Tributes have been paid to a Lancashire military historian who has died at the age of 92.

Walter Holmes was an Accrington Pals historian who worked for decades to uncover the heroes from the town and surrounding villages who laid down their lives at the Battle of the Somme in World War I.

Walter began his work in 1986 and worked alongside fellow Accrington Pals historian and author Bill Turner to ensure their story and legacy is never forgotten.

Walter Holmes, known to many as 'Retlaw', died on Tuesday, January 2.

His family said.  "Walter passed away following a short illness, being cared for by his family at home. 

"We have been extremely moved by the many phone calls, messages, emails, received from family, friends, colleagues and from people who we have never met but knew him through his historical knowledge and famous Lancashire dialect.

"He was one of Accrington's characters but a man who shied away from the limelight and publicity, preferring to quietly get on with his research, his hobby. 

"His local historical knowledge and that of the Pals, some of whom he grew up with and went on trips back to France with, was second to none".

Walter's efforts saw him check and cross-reference original records, which contained a list of the 1,698 Accrington men and the wider 4,292 men of the 11th Battalion East Lancashire, which the Pals regiment became.

The finished 398-page document meant the identities of the men who enlisted in the regiment in September 1914 could be fully honoured.

A total of 19,240 British soldiers lost their lives at the Somme - making it the bloodiest day in the history of the armed forces.

Fellow researcher Bill Turner died in 2007.

In 2013, Walter was praised for his efforts in the House of Commons after he helped the then-Hyndburn MP Graham Jones to find his ancestor’s Army records.

Lancashire Telegraph: Graham Jones (left) posted this image of Walter Holmes

Mr Jones, who will be running to win back the Hyndburn seat for Labour at the next election, said: “My deepest condolences to the family and friends of Walter Holmes.

"Walter was the borough's fountain of knowledge on many historical things but he'll be most remembered for a lifetime's research on the Accrington Pals.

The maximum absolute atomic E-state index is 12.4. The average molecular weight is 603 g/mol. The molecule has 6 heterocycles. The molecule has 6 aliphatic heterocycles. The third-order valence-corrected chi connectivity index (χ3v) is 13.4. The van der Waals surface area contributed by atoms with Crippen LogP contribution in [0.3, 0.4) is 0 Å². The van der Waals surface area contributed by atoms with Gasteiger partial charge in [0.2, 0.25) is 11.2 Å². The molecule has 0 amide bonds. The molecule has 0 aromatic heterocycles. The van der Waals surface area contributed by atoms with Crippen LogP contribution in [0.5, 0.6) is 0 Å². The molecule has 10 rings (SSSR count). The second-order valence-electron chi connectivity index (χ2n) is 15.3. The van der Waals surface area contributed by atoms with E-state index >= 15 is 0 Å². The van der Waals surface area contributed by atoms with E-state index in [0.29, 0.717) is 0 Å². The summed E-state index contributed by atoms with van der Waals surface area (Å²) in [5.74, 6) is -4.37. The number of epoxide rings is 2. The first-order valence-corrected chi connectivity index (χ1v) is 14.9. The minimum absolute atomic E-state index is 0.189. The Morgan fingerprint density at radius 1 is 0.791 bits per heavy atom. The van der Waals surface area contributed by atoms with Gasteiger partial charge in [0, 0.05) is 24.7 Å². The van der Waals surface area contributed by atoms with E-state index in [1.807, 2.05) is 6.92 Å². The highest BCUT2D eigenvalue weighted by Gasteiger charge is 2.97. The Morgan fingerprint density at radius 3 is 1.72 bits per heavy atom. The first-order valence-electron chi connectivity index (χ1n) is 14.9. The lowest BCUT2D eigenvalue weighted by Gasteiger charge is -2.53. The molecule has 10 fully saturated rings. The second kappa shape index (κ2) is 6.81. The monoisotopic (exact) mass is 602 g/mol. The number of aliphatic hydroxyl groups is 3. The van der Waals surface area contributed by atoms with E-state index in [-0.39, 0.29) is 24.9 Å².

“He said on more than one occasion, ‘All the bloody war memorials are wrong, there's folk missing’.

"He campaigned to get Hyndburn Council to honour those that had fallen and to have them added, recognised for their sacrifices.

"As a result of Walter's hard work and his colleague Bill Turner, Hyndburn's war memorials are being updated. 

“We also had a closer connection. Walter was an apprentice turner at Howard and Bullough's with my grandad, his mentor on the next bench. He had some fond tales to tell. 

“Walter's passing is such a sad loss and he will be very much missed but Walter and his work will be seen forever as record of a lifetime's effort. 

“He will be sadly missed and my thoughts are with Cath, Ali and the family and friends. RIP Walter.”

Lancashire Telegraph:

Speaking in 2012, Walter said: “I thought I was finished about six months ago, but then I remembered I hadn’t yet included men who received silver war badges.

"These were given to the injured, sick and wounded to prevent people handing them the insult of a white feather for cowardice.

“I would say every source has now been explored. I wanted very much to carry on the work Bill started and I will be honouring the Pals in 2014 with exhibitions.”

Following a Civic trip to Serre, France, 1 July 2016 to commemorate the centenary of the first day of the BattIe of the Somme, a medal was presented for Walter by the Maire de Bapaume, Jean-Jacques Cottel for Walter’s  work on the Accrington Pals and 11th (Service) Battalion (Accrington) East Lancashire Regiment . 

It read: “The honour is presented to a person who has contributed to the town’s reputation or played an important role in the life of the community.”  

Daughter Cath said: "Walter's knowledge, collection of photographs and information were central to many of the Commemorations around the 2014-2018 (and up to being taken ill), events and projects locally, nationally and internationally, to remember the Great War and those who gave all. 

"It is poignant that next week, works begins on refurbishing the Pals Memorial Garden on Church Street, Accrington.  A project I pushed Hyndburn Council for and Walter supported."

You can listen to Walter Holmes speak about some of his work here.